Electrical Planning Work – Fittings and Fixtures for the Home
As previously mentioned there is an accompanying list of rooms and the requirements that they may have. For any project of either an existing building or a new one use this list to determine the capacity required for your system.
The age of the wiring in an existing building should be checked by a registered electrician and replaced if necessary.
While this is happening, new circuits can be run to upgrade the building to cope with the increased load. Obviously the cost of all this has to be considered as new circuits can also mean an upgrade of the main feed into the building and the distribution board as well as opening up walls and ceilings to run the new circuits.
Once this has been taken into consideration and approved, proceed with the following in mind.
- Confirm the fittings required and the circuits and power required to run them.
- Check the age of the existing if working in an old building. Make sure that it is up to code and will be capable of coping with the new planned additions.
- Check which fittings such as an oven require their own circuit? Also confirm those that may require surge or safety control devices both for the appliance and in the case of wet areas for the user.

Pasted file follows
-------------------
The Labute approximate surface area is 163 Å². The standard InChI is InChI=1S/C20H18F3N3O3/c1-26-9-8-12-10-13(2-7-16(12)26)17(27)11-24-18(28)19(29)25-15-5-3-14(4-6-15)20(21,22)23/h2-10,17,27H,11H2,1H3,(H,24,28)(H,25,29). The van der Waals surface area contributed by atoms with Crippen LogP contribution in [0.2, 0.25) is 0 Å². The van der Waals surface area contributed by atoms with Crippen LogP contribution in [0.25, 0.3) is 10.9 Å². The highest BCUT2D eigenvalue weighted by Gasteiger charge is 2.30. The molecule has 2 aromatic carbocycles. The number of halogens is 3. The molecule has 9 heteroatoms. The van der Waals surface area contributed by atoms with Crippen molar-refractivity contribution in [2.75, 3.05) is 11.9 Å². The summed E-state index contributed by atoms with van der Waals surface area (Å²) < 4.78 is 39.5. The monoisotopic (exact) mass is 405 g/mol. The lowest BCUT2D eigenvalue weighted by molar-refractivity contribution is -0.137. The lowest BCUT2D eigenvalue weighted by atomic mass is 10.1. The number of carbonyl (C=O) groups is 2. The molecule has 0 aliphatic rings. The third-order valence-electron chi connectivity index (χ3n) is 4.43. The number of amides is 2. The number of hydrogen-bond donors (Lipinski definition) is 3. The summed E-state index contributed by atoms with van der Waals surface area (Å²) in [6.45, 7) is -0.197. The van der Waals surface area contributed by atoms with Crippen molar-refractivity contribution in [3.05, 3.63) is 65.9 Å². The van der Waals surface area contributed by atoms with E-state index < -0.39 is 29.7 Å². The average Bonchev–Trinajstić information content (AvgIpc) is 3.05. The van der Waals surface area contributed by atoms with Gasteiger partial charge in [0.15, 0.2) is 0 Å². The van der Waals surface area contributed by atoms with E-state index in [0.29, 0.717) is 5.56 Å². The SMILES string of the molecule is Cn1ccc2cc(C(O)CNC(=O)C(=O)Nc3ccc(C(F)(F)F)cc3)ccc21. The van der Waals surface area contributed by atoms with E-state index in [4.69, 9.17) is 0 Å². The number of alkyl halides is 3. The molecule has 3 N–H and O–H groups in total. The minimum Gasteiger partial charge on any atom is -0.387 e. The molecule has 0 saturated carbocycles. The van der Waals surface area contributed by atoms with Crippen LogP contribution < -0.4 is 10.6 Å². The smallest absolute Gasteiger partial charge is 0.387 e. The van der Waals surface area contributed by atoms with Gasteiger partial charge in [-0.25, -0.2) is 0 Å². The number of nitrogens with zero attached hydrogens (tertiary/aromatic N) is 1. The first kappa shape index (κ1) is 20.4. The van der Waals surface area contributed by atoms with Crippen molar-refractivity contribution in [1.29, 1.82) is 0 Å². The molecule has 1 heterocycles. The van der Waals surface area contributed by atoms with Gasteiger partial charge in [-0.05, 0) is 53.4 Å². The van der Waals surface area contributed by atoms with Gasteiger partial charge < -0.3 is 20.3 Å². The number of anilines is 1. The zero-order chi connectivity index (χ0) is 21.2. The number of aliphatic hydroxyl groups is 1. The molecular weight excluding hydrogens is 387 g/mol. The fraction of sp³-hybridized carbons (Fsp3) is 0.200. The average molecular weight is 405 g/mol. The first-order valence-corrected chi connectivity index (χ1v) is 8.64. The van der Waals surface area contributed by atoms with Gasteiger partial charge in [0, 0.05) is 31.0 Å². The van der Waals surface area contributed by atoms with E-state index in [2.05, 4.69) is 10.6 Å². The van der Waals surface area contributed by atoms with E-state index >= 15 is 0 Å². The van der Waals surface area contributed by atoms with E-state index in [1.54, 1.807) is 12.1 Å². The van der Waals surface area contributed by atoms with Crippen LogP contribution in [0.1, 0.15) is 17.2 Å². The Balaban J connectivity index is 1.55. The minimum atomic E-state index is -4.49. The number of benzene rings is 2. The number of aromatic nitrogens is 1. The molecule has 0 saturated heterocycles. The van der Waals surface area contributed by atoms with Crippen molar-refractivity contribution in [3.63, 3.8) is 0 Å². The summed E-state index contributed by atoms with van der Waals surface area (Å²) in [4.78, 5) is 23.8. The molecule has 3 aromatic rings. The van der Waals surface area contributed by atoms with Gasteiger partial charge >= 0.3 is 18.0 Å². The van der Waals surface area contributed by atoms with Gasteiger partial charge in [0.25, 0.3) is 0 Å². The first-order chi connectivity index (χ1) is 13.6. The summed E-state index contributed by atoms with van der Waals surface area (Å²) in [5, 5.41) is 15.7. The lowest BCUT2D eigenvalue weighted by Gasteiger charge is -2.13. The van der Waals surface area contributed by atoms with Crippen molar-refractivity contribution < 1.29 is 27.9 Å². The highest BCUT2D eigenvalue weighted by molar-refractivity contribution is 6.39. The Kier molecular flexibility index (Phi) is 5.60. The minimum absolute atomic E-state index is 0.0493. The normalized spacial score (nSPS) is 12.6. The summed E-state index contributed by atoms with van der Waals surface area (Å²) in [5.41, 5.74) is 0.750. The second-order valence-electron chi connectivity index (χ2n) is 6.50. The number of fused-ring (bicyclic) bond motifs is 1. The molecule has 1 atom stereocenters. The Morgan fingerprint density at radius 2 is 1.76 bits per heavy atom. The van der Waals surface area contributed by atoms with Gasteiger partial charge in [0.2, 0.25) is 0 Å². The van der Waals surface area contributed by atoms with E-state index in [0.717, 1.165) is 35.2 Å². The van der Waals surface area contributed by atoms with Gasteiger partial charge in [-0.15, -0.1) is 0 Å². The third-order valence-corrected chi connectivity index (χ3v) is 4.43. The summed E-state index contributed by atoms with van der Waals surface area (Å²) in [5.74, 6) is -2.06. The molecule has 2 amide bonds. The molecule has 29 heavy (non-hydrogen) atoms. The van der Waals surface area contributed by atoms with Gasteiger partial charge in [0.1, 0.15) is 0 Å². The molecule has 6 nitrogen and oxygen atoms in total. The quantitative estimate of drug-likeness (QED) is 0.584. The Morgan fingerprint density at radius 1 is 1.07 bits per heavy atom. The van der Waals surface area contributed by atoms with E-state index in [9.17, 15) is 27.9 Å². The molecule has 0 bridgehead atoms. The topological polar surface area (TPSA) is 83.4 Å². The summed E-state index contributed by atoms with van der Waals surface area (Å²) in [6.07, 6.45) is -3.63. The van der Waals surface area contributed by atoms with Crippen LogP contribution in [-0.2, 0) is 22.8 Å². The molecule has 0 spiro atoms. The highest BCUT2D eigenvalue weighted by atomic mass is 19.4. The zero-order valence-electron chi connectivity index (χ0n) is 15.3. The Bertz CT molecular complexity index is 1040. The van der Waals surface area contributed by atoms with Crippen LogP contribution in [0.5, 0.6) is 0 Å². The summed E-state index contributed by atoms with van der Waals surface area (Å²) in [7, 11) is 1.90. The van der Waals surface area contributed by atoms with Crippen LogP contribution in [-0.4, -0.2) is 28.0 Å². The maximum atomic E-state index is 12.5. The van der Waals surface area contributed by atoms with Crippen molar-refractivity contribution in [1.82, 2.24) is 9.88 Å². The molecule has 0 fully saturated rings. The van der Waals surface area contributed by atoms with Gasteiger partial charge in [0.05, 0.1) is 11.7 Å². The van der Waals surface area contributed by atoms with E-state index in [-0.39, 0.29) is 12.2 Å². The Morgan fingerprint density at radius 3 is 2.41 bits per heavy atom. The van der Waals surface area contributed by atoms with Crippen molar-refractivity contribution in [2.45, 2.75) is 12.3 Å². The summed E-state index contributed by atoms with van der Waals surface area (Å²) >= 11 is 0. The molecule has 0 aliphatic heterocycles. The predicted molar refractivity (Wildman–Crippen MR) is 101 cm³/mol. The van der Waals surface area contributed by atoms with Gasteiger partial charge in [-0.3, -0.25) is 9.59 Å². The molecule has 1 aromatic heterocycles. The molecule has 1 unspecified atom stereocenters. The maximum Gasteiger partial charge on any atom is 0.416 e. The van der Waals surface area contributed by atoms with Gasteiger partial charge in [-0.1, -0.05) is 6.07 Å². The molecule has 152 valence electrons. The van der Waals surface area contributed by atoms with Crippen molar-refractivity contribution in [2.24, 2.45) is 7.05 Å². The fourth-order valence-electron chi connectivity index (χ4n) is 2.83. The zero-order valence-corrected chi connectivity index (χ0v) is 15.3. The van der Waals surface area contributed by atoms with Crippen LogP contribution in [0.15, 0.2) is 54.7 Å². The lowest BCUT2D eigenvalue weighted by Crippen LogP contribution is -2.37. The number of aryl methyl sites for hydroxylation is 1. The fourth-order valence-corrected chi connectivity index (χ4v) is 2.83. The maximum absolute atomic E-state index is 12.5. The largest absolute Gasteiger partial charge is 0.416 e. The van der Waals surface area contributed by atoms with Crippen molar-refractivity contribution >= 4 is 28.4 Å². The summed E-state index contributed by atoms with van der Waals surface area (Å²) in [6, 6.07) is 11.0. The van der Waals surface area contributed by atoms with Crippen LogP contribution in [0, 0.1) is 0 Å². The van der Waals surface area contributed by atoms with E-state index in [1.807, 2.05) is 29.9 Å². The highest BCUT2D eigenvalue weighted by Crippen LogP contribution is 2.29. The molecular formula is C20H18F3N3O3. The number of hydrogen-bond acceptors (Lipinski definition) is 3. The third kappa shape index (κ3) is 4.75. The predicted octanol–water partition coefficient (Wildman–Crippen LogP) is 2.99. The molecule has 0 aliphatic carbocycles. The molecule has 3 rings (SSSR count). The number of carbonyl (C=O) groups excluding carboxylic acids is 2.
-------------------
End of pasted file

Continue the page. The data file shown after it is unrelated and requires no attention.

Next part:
- Confirm the positions of the new fittings and appliances and think about their location in regard to the existing and new circuits. What is more economical? What is a priority, and change the layout if practical?
- Are there enough power outlets per room? Total up the appliances to be used per room or what may eventually be used per room and ensure that it is adequate.
- Are the light switches and dimmers/controls in logical positions for ease of access to all users of the home?
- Are you catering for data throughout the building as well? If rewiring or putting in a new installation it is much easier to cater for this at the same time rather than later.
- Have you checked all the safety considerations such as tamper proof power outlets where young children are involved and safety earth leakage devices in wet areas?
- Free standing lamps and other appliances in the room have long cords or flexes that can be unsightly and easy to trip over. Have you considered how that may be overcome? For example the positions of the appliance and socket in planning, and/or the use of floor mounted sockets or fixed joinery units that may conceal power outlets.
The positioning of this power outlet was planned carefully so the table lamp could sit in the corner and the power cord was not going to be tripped over.
To continue this topic select from below for related articles.
Light Switches & Power Outlets